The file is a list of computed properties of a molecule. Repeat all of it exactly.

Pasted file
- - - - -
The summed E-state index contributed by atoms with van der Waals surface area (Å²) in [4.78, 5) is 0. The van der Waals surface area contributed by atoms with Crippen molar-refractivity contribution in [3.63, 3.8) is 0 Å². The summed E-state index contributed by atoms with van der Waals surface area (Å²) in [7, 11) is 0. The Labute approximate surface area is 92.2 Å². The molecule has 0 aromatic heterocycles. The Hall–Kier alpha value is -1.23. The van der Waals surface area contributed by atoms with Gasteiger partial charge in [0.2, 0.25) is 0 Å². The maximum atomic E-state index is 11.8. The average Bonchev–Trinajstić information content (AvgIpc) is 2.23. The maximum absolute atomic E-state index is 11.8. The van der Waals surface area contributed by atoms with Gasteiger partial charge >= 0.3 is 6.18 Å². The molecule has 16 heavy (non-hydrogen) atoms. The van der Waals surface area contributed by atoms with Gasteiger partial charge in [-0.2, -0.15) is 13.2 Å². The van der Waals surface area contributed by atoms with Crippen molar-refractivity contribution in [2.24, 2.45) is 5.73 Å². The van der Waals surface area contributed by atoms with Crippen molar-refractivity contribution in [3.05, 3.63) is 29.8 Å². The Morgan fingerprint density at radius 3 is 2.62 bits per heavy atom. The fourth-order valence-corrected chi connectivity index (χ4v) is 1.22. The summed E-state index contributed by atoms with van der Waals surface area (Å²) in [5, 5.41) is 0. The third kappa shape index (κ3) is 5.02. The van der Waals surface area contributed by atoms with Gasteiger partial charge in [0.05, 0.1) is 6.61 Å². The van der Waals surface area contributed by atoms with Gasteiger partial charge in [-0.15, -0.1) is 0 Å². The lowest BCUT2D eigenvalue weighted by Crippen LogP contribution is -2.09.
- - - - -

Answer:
The summed E-state index contributed by atoms with van der Waals surface area (Å²) in [4.78, 5) is 0. The van der Waals surface area contributed by atoms with Crippen molar-refractivity contribution in [3.63, 3.8) is 0 Å². The summed E-state index contributed by atoms with van der Waals surface area (Å²) in [7, 11) is 0. The Labute approximate surface area is 92.2 Å². The molecule has 0 aromatic heterocycles. The Hall–Kier alpha value is -1.23. The van der Waals surface area contributed by atoms with Gasteiger partial charge in [0.2, 0.25) is 0 Å². The maximum atomic E-state index is 11.8. The average Bonchev–Trinajstić information content (AvgIpc) is 2.23. The maximum absolute atomic E-state index is 11.8. The van der Waals surface area contributed by atoms with Gasteiger partial charge >= 0.3 is 6.18 Å². The molecule has 16 heavy (non-hydrogen) atoms. The van der Waals surface area contributed by atoms with Gasteiger partial charge in [-0.2, -0.15) is 13.2 Å². The van der Waals surface area contributed by atoms with Crippen molar-refractivity contribution in [2.24, 2.45) is 5.73 Å². The van der Waals surface area contributed by atoms with Crippen molar-refractivity contribution in [3.05, 3.63) is 29.8 Å². The Morgan fingerprint density at radius 3 is 2.62 bits per heavy atom. The fourth-order valence-corrected chi connectivity index (χ4v) is 1.22. The summed E-state index contributed by atoms with van der Waals surface area (Å²) in [5, 5.41) is 0. The third kappa shape index (κ3) is 5.02. The van der Waals surface area contributed by atoms with Gasteiger partial charge in [0.05, 0.1) is 6.61 Å². The van der Waals surface area contributed by atoms with Gasteiger partial charge in [-0.15, -0.1) is 0 Å². The lowest BCUT2D eigenvalue weighted by Crippen LogP contribution is -2.09.